Joby Aero has started the process to secure the FAA Part 135 air carrier certificate it will need to begin planned air taxi operations with its four-passenger eVTOL aircraft. On July 29, the California-based company said that it is on track to secure this approval, along with type and production certificates for the model, in time to begin commercial services in the U.S. during 2024.
With the application for the air carrier certificate now filed, Joby expects to start the second of five stages required for approval during August when it submits additional materials and information to the FAA, including a full set of operating manuals. The next step will involve FAA inspectors visiting the company to evaluate its crew training sessions and witness flight operations first-hand. Joby believes it may be able to secure the air carrier certificate before the end of 2022.
In a July 29 statement, Joby said it plans to operate some existing, conventional aircraft as soon as it gets its air carrier certificate. It will subsequently add its as-yet-unnamed eVTOL aircraft to this Part 135 certificate once the vehicle has secured type certification, which is anticipated in 2023.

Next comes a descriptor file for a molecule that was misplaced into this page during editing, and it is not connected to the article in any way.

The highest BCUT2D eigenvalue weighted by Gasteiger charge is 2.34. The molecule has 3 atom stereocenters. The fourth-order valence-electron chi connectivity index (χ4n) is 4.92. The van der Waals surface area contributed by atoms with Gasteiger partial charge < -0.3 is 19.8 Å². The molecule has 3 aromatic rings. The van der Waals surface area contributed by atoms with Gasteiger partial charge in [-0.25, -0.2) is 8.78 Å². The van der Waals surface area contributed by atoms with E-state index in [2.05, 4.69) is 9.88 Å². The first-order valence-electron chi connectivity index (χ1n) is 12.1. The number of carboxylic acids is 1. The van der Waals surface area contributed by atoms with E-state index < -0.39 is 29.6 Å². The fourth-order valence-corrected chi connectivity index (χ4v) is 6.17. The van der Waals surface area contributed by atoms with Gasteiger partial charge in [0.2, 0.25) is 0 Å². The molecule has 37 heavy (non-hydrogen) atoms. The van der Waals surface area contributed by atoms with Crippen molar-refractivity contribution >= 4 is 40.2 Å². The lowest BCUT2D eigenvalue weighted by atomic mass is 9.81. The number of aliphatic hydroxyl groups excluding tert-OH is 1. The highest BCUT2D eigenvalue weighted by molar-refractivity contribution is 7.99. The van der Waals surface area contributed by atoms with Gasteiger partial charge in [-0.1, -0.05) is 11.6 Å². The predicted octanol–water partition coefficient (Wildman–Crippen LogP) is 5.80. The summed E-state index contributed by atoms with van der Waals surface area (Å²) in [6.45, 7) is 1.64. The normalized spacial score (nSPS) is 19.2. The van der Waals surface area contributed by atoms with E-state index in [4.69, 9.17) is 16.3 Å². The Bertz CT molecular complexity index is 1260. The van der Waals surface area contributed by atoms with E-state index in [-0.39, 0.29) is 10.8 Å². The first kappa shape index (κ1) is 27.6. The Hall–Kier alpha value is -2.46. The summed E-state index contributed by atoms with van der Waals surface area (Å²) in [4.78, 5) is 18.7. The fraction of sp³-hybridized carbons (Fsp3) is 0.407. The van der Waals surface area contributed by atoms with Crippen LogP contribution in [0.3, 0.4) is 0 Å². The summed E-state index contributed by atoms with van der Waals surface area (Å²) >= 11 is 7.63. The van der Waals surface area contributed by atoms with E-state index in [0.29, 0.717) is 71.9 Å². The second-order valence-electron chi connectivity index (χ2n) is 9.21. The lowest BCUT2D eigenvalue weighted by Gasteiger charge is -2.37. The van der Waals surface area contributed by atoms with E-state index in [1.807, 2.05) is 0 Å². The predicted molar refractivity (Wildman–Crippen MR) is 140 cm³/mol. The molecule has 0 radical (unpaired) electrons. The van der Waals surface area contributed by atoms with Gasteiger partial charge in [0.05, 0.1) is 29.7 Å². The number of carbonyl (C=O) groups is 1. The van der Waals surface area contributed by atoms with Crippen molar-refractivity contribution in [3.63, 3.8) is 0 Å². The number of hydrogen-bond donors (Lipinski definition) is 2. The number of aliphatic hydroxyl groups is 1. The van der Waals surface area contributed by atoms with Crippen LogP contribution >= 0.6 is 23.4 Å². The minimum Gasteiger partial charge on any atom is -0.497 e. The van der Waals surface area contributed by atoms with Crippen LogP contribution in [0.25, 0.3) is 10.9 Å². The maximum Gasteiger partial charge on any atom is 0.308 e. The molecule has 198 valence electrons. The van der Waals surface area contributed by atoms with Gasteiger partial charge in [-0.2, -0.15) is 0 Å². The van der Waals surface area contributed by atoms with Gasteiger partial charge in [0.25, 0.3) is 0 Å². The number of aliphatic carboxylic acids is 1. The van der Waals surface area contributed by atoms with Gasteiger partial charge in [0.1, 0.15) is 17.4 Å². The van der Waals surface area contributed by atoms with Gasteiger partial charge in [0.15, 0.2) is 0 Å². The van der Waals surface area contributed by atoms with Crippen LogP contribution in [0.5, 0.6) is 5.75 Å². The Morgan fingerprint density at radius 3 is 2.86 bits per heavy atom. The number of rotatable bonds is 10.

Based on information publicly confirmed by eVTOL aircraft developers, Joby would appear to have made the most progress in preparing to be a commercial aircraft operator. In Europe, Lilium has also progressed along this path, with a recent announcement that established aircraft operator Luxaviation will be its partner in securing the necessary EASA air operator certificate.
Joby’s preparations for commercial air services are being led by Bonny Simi, its head of air operations. She previously held senior operational and strategic positions with JetBlue Airways and United Airlines.
The company’s operations team also includes other experienced professionals with varied civil and military backgrounds. These include assistant director of operations Kellen Mollahan, a former U.S. Marine Corps MV-22 tiltrotor aircraft pilot; director of maintenance Matthew Lykins, an experienced safety inspector and auditor; director of flight standards and training Peter Wilson, a former lead test pilot with Lockheed Martin’s F-35 fighter program; and aviation safety leader Jill Wilson, who previously held similar roles with Embraer, XOJet, and Cape Air.
“We’re excited to reach this milestone on the path towards becoming the first eVTOL airline in the world,” Simi commented. “We look forward to working closely with the FAA as we prepare to welcome passengers to a new kind of air travel, one that is environmentally friendly, quiet enough to operate close to cities and communities, and will save valuable time.”
Joby’s eVTOL aircraft will be operated with a single pilot on board. It will fly routes of up to 150 miles with a top speed of 200 mph.